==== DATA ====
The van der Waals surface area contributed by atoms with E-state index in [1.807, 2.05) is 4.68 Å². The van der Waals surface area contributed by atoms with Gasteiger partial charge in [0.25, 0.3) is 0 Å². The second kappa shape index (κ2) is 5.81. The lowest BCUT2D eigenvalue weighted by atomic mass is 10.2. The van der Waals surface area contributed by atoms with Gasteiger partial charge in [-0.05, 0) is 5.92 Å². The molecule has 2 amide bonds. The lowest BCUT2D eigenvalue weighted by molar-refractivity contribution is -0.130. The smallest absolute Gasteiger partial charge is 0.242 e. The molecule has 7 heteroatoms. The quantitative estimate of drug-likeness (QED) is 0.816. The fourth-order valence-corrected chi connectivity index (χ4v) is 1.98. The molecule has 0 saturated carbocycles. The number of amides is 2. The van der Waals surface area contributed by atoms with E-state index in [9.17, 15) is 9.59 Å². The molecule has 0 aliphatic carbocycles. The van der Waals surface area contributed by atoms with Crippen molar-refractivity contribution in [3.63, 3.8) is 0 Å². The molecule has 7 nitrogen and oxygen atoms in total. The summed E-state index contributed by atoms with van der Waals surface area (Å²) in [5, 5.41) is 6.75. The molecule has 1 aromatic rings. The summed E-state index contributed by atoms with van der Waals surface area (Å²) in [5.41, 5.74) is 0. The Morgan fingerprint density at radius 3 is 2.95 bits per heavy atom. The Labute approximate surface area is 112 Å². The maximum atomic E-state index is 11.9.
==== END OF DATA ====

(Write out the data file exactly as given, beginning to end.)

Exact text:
The van der Waals surface area contributed by atoms with E-state index in [1.807, 2.05) is 4.68 Å². The van der Waals surface area contributed by atoms with Gasteiger partial charge in [0.25, 0.3) is 0 Å². The second kappa shape index (κ2) is 5.81. The lowest BCUT2D eigenvalue weighted by atomic mass is 10.2. The van der Waals surface area contributed by atoms with Gasteiger partial charge in [-0.05, 0) is 5.92 Å². The molecule has 2 amide bonds. The lowest BCUT2D eigenvalue weighted by molar-refractivity contribution is -0.130. The smallest absolute Gasteiger partial charge is 0.242 e. The molecule has 7 heteroatoms. The quantitative estimate of drug-likeness (QED) is 0.816. The fourth-order valence-corrected chi connectivity index (χ4v) is 1.98. The molecule has 0 saturated carbocycles. The number of amides is 2. The van der Waals surface area contributed by atoms with E-state index in [9.17, 15) is 9.59 Å². The molecule has 0 aliphatic carbocycles. The van der Waals surface area contributed by atoms with Crippen molar-refractivity contribution in [3.63, 3.8) is 0 Å². The molecule has 7 nitrogen and oxygen atoms in total. The summed E-state index contributed by atoms with van der Waals surface area (Å²) in [5, 5.41) is 6.75. The molecule has 1 aromatic rings. The summed E-state index contributed by atoms with van der Waals surface area (Å²) in [5.41, 5.74) is 0. The Morgan fingerprint density at radius 3 is 2.95 bits per heavy atom. The Labute approximate surface area is 112 Å². The maximum atomic E-state index is 11.9.